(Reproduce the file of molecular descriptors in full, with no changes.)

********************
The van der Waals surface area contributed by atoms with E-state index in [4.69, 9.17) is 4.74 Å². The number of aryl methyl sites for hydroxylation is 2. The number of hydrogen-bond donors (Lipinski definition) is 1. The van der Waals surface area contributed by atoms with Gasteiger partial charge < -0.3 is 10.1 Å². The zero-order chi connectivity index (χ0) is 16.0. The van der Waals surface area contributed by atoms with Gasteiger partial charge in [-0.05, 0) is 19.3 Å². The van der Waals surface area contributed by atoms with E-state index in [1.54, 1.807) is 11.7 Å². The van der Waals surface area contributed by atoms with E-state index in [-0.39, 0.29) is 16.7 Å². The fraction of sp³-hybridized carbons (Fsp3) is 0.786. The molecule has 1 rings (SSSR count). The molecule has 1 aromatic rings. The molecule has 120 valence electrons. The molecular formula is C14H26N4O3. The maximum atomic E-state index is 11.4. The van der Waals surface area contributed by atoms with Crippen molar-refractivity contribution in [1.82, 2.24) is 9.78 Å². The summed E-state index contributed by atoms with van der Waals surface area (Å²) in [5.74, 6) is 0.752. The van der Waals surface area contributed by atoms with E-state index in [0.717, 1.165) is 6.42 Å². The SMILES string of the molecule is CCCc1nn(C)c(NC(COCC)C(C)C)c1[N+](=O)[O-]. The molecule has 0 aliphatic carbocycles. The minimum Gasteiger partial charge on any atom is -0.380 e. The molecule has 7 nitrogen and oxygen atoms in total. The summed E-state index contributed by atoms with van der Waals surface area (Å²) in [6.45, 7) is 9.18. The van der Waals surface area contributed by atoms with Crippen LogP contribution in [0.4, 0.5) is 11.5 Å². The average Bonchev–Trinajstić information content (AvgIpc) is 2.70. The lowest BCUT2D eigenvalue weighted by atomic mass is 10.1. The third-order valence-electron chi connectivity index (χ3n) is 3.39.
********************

The van der Waals surface area contributed by atoms with E-state index in [4.69, 9.17) is 4.74 Å². The number of aryl methyl sites for hydroxylation is 2. The number of hydrogen-bond donors (Lipinski definition) is 1. The van der Waals surface area contributed by atoms with Gasteiger partial charge < -0.3 is 10.1 Å². The zero-order chi connectivity index (χ0) is 16.0. The van der Waals surface area contributed by atoms with Gasteiger partial charge in [-0.05, 0) is 19.3 Å². The van der Waals surface area contributed by atoms with E-state index in [1.54, 1.807) is 11.7 Å². The van der Waals surface area contributed by atoms with E-state index in [-0.39, 0.29) is 16.7 Å². The fraction of sp³-hybridized carbons (Fsp3) is 0.786. The molecule has 1 rings (SSSR count). The molecule has 1 aromatic rings. The molecule has 120 valence electrons. The molecular formula is C14H26N4O3. The maximum atomic E-state index is 11.4. The van der Waals surface area contributed by atoms with Crippen molar-refractivity contribution in [1.82, 2.24) is 9.78 Å². The summed E-state index contributed by atoms with van der Waals surface area (Å²) in [5.74, 6) is 0.752. The van der Waals surface area contributed by atoms with E-state index in [0.717, 1.165) is 6.42 Å². The SMILES string of the molecule is CCCc1nn(C)c(NC(COCC)C(C)C)c1[N+](=O)[O-]. The molecule has 0 aliphatic carbocycles. The minimum Gasteiger partial charge on any atom is -0.380 e. The molecule has 7 nitrogen and oxygen atoms in total. The summed E-state index contributed by atoms with van der Waals surface area (Å²) in [6.45, 7) is 9.18. The van der Waals surface area contributed by atoms with Crippen LogP contribution in [0.4, 0.5) is 11.5 Å². The average Bonchev–Trinajstić information content (AvgIpc) is 2.70. The lowest BCUT2D eigenvalue weighted by atomic mass is 10.1. The third-order valence-electron chi connectivity index (χ3n) is 3.39.